Even in the name of the white man’s duplicitous god, how does a non-profit organization that fights poverty among Africa’s rural poor pay its top executive near quarter a million dollars and then in the same breadth pay a  poor field employee, who has a family to feed, US$ 40 a month? What does it say when an organization that pays its white employee almost quarter a million dollars decides to pay an African Field Officer a meager salary of US$ 70 and house allowance of US$10?

Where is the conscience to even contemplate a house allowance of  10 dollars? Of course, it is not a question of conscience, it is one of race. You would have to regard black Africans as lesser human beings and by extension demean the value of their work to an extent of equating it to a paltry $40 per month.  You would have to think of them as not worthy of a life of dignity for you to offer them and their family, a house, sorry a  shack allowance of $10 dollars.

This was aptly confirmed a few months ago by Ayuma Michelle, a Kenyan communications expert who took to Twitter to give her feedback on what she termed as One Acre Fund’s unethical, biased, and racist recruitment process.

Ayuma went on to tweet:

“Despite the directive to hire more Africans as managers for more impact on the ground, it still seems as though those jobs are being secured for the “white expat friends” most who are fresh college graduates. Some of your advertised jobs for African managers ended up being given to white expats with barely any experience and lower qualifications. ”

To explain this racist dynamic a little deeper,  allow me to introduce The Audacious project.

A few years ago, Richard Branson, Jeff Skoll, Chris Anderson from TED and other partners including Bridgespan, the Skoll Foundation, the Dalio Foundation, ELMA Philanthropies, MacArthur Foundation, and The Bill & Melinda Gates Foundation formed The Audacious Project, an initiative for philanthropists. In 2018, One Acre Fund was one of the first recipients of the over $280 million from this initiative to make millions of African people’s lives better. In 2019, The Nature Conservancy (TNC) received the backing of the same initiative to protect 4 million square kilometers of ocean over the next five years. For those not in the know, TNC are the CONservationists that are creating untold suffering in Kenya. When 4 million dwellers of  Nairobi city pay for water, this money goes straight to the coffers of TNC. These are the same CONservationists funding NRT which is disinheriting people off their land in Northern Kenya. The actions and intentions of both One Acre Fund and TNC are the same – benefit of white monopoly capital, without a care of what happens to the millions of African who call this continent home.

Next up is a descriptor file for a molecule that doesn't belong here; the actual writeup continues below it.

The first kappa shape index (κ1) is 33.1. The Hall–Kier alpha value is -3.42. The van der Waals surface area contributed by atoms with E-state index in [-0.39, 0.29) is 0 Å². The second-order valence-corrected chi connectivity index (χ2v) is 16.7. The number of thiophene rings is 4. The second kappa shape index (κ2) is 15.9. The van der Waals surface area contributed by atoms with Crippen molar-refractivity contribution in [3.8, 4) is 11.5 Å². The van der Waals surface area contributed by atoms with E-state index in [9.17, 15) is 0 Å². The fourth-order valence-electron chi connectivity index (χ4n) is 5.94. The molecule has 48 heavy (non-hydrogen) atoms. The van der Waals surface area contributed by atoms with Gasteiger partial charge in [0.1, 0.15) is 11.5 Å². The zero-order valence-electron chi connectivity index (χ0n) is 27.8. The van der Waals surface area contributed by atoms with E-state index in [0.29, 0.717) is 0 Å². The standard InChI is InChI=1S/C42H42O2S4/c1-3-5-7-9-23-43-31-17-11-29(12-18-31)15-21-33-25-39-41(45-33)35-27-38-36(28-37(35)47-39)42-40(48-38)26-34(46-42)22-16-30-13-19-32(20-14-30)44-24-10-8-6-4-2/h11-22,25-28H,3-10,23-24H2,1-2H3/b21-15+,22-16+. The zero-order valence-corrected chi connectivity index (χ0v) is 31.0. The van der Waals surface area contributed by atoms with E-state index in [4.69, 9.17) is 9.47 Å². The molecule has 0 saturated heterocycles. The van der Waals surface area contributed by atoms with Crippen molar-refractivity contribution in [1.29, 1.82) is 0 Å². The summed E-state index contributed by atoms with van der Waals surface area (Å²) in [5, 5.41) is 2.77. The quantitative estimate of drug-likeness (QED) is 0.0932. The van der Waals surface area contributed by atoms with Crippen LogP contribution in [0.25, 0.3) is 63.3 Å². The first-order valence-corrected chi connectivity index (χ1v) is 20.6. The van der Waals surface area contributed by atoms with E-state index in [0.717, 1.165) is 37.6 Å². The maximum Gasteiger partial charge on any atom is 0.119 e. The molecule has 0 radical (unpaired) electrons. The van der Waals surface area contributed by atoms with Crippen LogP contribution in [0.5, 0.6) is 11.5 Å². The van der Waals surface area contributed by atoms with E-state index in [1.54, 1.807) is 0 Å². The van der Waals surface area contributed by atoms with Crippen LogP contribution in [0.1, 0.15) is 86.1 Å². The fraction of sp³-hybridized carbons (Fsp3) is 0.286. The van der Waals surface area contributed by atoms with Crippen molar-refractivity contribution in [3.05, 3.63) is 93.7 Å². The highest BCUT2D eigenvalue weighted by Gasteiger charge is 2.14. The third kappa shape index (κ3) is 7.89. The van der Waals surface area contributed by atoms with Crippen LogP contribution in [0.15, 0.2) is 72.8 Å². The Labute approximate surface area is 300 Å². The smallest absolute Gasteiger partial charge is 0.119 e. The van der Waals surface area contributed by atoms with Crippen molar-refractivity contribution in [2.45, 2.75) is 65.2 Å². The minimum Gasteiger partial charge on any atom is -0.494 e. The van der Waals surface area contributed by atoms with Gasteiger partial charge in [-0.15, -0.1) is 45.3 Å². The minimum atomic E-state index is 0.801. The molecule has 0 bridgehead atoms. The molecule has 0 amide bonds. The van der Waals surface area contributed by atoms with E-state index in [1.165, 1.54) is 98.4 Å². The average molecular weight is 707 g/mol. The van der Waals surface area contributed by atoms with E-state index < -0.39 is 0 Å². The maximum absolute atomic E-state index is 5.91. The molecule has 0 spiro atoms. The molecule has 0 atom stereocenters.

Just like TNC,  One Acre Fund is not serving the needs of poor African farmers but those of its financial backers like Bayer, the owner of Monsanto and the aggressive promoter of genetically modified seeds. When One Acre fund goes to small, rural communities like in Bungoma and offers these poor farmers exorbitant loans of hybrid seeds and fertilizer, it is part of a white monopoly capital strategy that serves interests of big agribusiness interests and profits. As such, let no African be fooled, One Acre Fund is part of a complex and elaborate scheme whose end goal is a corporate takeover and control of African agriculture and food production.

So the next time you see Andrew Youn feigning empathy for Africans and explaining how his organization is righting the challenges, just know that you have witnessed the real wolf in sheepskin- one of the many reasons why poor Africans will never break the yoke of poverty.

The ugly case of One Acre Fund is one that serves to explain why the massive inflow of finances from big western donors never transforms the lives of  Africans in any tangible way. In well calculated strategies disguised as philanthropy, the majority of the money western donors give is to white-founded organizations to further the long term and dirty interests of their masters. If you want to confirm, spare a day, go to Bungoma and see if there is any meaningful impact that One Acre Fund has achieved. Your guess is correct – ZERO.

Black man, you are on your own. Wake up and work out your own salvation. Only the God of your forefathers, the ones who were traded and shipped across the Atlantic, knows what you are up against.

“They tactfully climb on the shoulders of our underprivileged and unsuspecting colleagues in search of fresh air above and in return, pass the gas below exacerbating the problems of their bearers.” – Samuel Odawo

About the author

Karecha Kamaris

Karecha Kamaris is the space between earth and heaven, the gap between ice and fire, the elementary molecule that justifies unending peace in the sea of turmoil. An 'appetite for adventure over the love of ease'.